Thursday. 19/12/2019

The Monocle Minute

Opinion / Chiara Rimella

Popular sentiment

How do you like your politicians? Do you want them loud, charismatic, bold and memorable – or do you prefer them to just get the job done? A recent poll in Italy shows that Italian prime minister Giuseppe Conte, while often criticised for being in the shadow of the more boisterous far-right Lega leader Matteo Salvini, is the most popular politician in the country. His approval rating currently sits at 49 per cent – 13 percentage points above that of Salvini.

Conte (pictured), clearly pleased with the results, says the ratings demonstrate that “acting like crazy is not useful”. Fatigue with the almost incessant political chaos is probably the main reason for Italians getting behind the relatively vanilla Conte. But whether that approval will translate to future electoral success is another matter. The much-discussed former technocratic government of Mario Monti also, at times, enjoyed higher approval ratings than any other political party. When it comes to elections, Italians (and many voters beyond the country’s borders too) tend to forget what stability feels like. For politicians on the campaign trail, “acting like crazy” might not be such a crazy idea.

Security / South Korea & USA

Deal or no deal?

National security in South Korea is in jeopardy after Seoul failed to reach an agreement with Washington over its financial contribution for the 28,500 US troops stationed in the country. Wednesday marked what was supposed to be the final day of talks before the existing deal ends on 31 December. The 2019 agreement saw Seoul pay $924m (€831m) – about 40 per cent of the cost of deployment – but the US is now demanding more than five times that amount. Surveys have shown that while South Koreans oppose paying more, they recognise the necessity of US support: 74 per cent of the population remains in favour of long-term stationing of US troops. Last year saw both sides eventually agree a figure after the deadline had passed so there’s still hope – but the clock is ticking.

Economy / Canada

Welcome development

Canada’s province of Ontario – one of the country’s largest provincial economies – has made a request to the federal government for permission to fill what it describes as a shortage of skilled labour. Vic Fedeli (pictured), Ontario’s provincial economic development minister, says that it needs to almost double the number of skilled immigrants it accepts to 13,300 over the next two years. Those numbers might seem small (14.6 million people live in Ontario) but it’s a notable plea. Ontario’s government has ruled on a right-wing, populist platform since it was elected to office 18 months ago. That hasn’t included the kind of explicitly anti-immigrant sentiment that populist leaders have used elsewhere but its policies have been inward-looking. By noting the importance of skilled migration to an economy, Ontario’s government is acknowledging something that peddlers of populist politics find difficult to swallow: welcoming people from elsewhere can be a boon for the economy at large – not a drain on it.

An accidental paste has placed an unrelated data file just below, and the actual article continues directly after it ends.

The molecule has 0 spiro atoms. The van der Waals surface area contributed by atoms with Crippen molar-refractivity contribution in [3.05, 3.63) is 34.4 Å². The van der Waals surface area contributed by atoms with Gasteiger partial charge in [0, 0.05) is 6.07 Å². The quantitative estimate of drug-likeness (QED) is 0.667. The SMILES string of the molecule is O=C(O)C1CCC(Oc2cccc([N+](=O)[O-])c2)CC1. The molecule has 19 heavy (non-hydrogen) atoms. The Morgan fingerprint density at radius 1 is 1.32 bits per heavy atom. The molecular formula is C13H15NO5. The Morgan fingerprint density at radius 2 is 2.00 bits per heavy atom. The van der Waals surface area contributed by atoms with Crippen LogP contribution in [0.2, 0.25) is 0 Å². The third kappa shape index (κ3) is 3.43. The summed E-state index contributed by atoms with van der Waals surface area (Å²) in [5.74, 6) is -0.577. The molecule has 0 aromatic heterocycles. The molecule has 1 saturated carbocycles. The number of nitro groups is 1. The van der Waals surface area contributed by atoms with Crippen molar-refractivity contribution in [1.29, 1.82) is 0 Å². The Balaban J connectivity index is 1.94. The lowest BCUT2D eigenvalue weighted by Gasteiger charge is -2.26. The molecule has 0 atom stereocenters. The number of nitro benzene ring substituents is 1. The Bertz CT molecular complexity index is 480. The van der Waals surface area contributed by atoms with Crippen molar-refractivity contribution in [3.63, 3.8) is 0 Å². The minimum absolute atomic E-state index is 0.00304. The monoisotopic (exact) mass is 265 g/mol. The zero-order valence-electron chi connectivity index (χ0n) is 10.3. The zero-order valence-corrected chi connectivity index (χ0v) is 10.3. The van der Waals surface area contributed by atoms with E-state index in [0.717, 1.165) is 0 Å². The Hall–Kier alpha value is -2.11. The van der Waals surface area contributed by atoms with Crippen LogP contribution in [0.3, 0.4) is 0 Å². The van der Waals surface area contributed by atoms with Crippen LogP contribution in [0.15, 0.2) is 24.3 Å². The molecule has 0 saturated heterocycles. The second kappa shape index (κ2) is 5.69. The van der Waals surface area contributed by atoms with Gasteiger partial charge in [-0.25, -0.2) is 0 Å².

Hospitality / Texas

Staying power

Austin is enjoying a popularity boom, which is why the founders of the Proper hotel company decided to open their newest outpost in the Texan state capital’s vibrant Second Street District. Designer Kelly Wearstler – who helped create the group’s properties in Santa Monica and San Francisco, and an upcoming venture in Downtown Los Angeles – was brought on to pull together the 244-room hotel with a focus on keeping things close to home. She used the city for inspiration and local materials, such as travertine from a nearby quarry, while Austin-based ceramicist Rick Van Dyke supplied tableware and tiles. Hotel groups, keen to hold off competition from apartment-sharing platforms, have increasingly realised the need to make spaces that provide a real sense of place. And the Proper group’s growth also underlines another trend: the emergence of cool hotels in almost any city that you care to mention. Expect more of these ventures in second-tier cities near you.

Urbanism / New York

Swift response

Everyone’s talking about the bees but what about the birds? A recent study found that North America’s avian population has plummeted 29 per cent since the 1970s. While that’s partly a product of climate change, it’s also due to changes in the built environment. Collisions with buildings – glass towers are invisible to birds due to their reflective surfaces – now account for up to one billion bird deaths in the US every year.

 In response, New York’s city hall has passed a bill that will require all of its new buildings to render their surfaces visible to our feathered friends. Starting next December, 90 per cent of a structure’s first 23 metres up from the ground, as well as any surface above a green roof, must be clad in fritting – ceramic stripes, dots or other patterns – or a UV coating that birds can detect. The move is likely to work: the New York City Audubon, an organisation that campaigns to protect birdlife, found that outfitting the city’s Jacob K Javits Convention Center with fritting in 2014 led to a 90 per cent reduction in bird deaths caused by the building.

M24 / Foreign Desk Explainer

Death for high treason

Many of Pakistan’s leaders, or at least their careers, have met an untimely end – and now a court in Islamabad has sentenced former president Pervez Musharraf to death for high treason. Andrew Mueller looks at what Musharraf might have done to deserve this.

Monocle Films / Global

Seamless moves

When it comes to moving people effortlessly through and between cities, who is getting it right? And how do we make cities where mobility works for young and old alike?

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